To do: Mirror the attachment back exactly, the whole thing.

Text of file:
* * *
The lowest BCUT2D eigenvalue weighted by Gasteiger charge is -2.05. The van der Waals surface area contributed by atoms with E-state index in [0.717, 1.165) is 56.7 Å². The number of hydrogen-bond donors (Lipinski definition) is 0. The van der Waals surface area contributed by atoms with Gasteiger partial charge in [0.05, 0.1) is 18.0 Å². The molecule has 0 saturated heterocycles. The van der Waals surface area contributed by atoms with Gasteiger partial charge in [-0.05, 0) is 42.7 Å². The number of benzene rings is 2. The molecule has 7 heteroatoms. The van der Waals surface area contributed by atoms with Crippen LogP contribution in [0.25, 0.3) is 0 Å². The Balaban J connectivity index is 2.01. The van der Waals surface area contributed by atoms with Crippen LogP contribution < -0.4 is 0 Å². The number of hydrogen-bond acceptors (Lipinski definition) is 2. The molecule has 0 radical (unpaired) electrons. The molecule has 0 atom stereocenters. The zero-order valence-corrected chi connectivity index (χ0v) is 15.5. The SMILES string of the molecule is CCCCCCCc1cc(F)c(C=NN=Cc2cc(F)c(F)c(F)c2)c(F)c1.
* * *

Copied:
The lowest BCUT2D eigenvalue weighted by Gasteiger charge is -2.05. The van der Waals surface area contributed by atoms with E-state index in [0.717, 1.165) is 56.7 Å². The number of hydrogen-bond donors (Lipinski definition) is 0. The van der Waals surface area contributed by atoms with Gasteiger partial charge in [0.05, 0.1) is 18.0 Å². The molecule has 0 saturated heterocycles. The van der Waals surface area contributed by atoms with Gasteiger partial charge in [-0.05, 0) is 42.7 Å². The number of benzene rings is 2. The molecule has 7 heteroatoms. The van der Waals surface area contributed by atoms with Crippen LogP contribution in [0.25, 0.3) is 0 Å². The Balaban J connectivity index is 2.01. The van der Waals surface area contributed by atoms with Crippen LogP contribution < -0.4 is 0 Å². The number of hydrogen-bond acceptors (Lipinski definition) is 2. The molecule has 0 radical (unpaired) electrons. The molecule has 0 atom stereocenters. The zero-order valence-corrected chi connectivity index (χ0v) is 15.5. The SMILES string of the molecule is CCCCCCCc1cc(F)c(C=NN=Cc2cc(F)c(F)c(F)c2)c(F)c1.